Is There a Way to Fight Becoming Lactose Intolerant?

The other post kind of inspired me to do this, but I didn’t really feel like my question belonged there, so I decided to start a new thread.

Essentially, I feel like I am becoming lactose intolerant. I don’t know for sure, but it seems like I have the tell-tale signs. My dad is lactose intolerant, as is his sister, so it definitely runs in the family.

Is there anything I can do to try and fight it? I understand that if it IS lactose intolerance, it’s because my body isn’t producing enough lactase to break down the sugar in milk. If I keep drinking and eating dairy, will my body somehow respond to it by continuing to make lactase? Is there any sort of dietary supplement or diet plan that can help me out?

I don’t want to have to give up milk! I love it so much. I know their are alternatives, but I’m not a fan of soy milk and I’ve never tried lactose free milk (does it come in skim?).

Thanks for the advice!

ETA: If I just say “forget it!” and keep eating lactose-rich foods, will there be any long term health effects other than indigestion and loose stool?

Lactaid or any number of similar products.

From what I understand, most people in the world are at least somewhat “lactose intolerant” - it’s more accurate to say that about 20% of the world is “lactase persistent”, a population that is concentrated originally in Northern Europe and some parts of Africa and Central Asia. For everyone else, it’s more a matter of degree.

It’s genetic so no you cannot “build yourself up” in the lactase producing department any more than change your hair color by thinking really hard (except to gray or white, eventually, I suppose). But, there are over the counter supplements for those who want to consume more dairy products than their body will naturally, er, “support” - such as LactAid.

(…like runner pat just said.)

There is no known way to affect the body’s ability to manufacture lactase. It can’t be increased or decreased; the decline can’t be stopped or slowed. If it’s going to happen to you it is an inevitable side effect of growing older, and that can’t be stopped either. Maybe in some future medical utopia.

There are dozens of dairy products that are lactose-free and hundreds of dairy alternatives that contain no dairy. Alisa Fleming at sells lists of dairy-free products and features huge numbers of recipes for dairy-free dishes. Steve Carper has a blog and website on lactose intolerance that talks about products, though it’s not up-to-date, and explains more about the medical and dietary basics.

Drinking full-fat rather than skim milk might help - the fat content slows down digestion, which allows for a more thorough sugar breakdown.

Along these lines, many people who have issues with milk find that they can handle cheese or yogurt with fewer problems.

There is no evidence that higher fat products with similar lactose percentages produce fewer symptoms.

The aging process in cheese squeezes out the water contents, which takes the lactose with it. There are several true dairy cheeses on the market labeled lactose-free. Young soft cheese products do have high lactose percentages, though.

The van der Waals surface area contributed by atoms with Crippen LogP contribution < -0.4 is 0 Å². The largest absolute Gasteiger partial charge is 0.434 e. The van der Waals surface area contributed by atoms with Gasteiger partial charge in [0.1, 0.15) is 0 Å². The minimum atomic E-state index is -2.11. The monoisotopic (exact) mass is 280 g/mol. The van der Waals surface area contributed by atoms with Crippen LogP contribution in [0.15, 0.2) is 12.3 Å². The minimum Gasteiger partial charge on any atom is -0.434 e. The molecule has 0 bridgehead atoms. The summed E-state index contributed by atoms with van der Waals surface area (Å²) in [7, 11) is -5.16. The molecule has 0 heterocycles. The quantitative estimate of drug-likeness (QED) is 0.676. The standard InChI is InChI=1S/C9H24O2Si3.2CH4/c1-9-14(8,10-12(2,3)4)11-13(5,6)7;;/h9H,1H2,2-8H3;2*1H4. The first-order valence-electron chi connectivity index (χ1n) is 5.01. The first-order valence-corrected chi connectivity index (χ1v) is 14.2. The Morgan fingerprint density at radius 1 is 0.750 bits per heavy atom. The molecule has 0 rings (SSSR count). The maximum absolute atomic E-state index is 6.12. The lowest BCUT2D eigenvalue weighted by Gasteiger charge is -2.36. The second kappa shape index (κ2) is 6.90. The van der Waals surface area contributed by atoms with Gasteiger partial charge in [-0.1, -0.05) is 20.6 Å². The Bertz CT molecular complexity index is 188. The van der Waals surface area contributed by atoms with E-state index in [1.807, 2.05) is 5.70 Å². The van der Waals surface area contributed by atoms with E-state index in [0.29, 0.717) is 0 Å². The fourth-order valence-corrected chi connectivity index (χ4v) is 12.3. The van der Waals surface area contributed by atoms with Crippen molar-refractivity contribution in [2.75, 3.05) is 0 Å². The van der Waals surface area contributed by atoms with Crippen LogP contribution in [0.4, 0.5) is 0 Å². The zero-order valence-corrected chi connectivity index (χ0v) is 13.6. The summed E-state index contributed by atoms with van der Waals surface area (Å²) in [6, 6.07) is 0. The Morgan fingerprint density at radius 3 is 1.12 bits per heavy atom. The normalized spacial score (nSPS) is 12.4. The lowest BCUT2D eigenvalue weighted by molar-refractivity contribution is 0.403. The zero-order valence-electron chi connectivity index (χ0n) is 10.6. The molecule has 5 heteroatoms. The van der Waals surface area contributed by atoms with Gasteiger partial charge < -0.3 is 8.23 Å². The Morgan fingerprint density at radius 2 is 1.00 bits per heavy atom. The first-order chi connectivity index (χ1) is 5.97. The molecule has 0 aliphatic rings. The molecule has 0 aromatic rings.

The active cultures in yogurt produce lactase, which serves to digest the lactose in the yogurt. This is true for all yogurts, regardless of their fat contents.

Isn’t some of the lactose converted by the enzymes into various other compounds, contributing to the “sharpness”? Or am I wrong in thinking that?

I’ve been drinking Lactaid milk for years. It comes in skim, whole, and low fat. When I am eating other dairy products I use the Lactaid enzyme supplement. I prefer the chewable tablets, but they also have pills.

The sharpness in yogurt is lactic acid.

Indigestion and loose stool is the most common, but not only and not guaranteed, effect of lactose-intolerance.

Anecdote: My mother, who used to drink milk until about 20 years ago, and still likes cheese a lot, noticed that her knees (which have been operated on … twice … already) hurt after eating cheese. (It took some trial to find out it was the cheese). Next time I brought a lactose-free cheese (specially labelled, because it was a young one) to try out and she had no problems afterward. So now she eats lactose-free cheese. (Soy-based milk and yoghurt for other reasons).

Having indegestion and gas is uncomfortable and can be embarrassing if your stomach grumbles or you fart at an akward moment.

Loose stool, however, for long-term is not good, because you can loose too much water, nutrients, salts etc.

Given that there is not only a wide selection of lactose-free products available now (much better than 30 years ago!), and that you can eat lactase-enzyme tablets seperatly just before getting your milk dose, I don’t really see the necessity for having loose stool or similar instead of going the alternate route.

Thank you so much for all the advice guys and gals :slight_smile: I really appreciate it. I’m glad to know that there IS life after lactase. :slight_smile:

I’ve heard eating yogurt helps build up the good bacteria in the gut. I’ve been eating Activia and other yogurts every night for six years.

I also take lactaid with meals that include milk.

It helps a lot.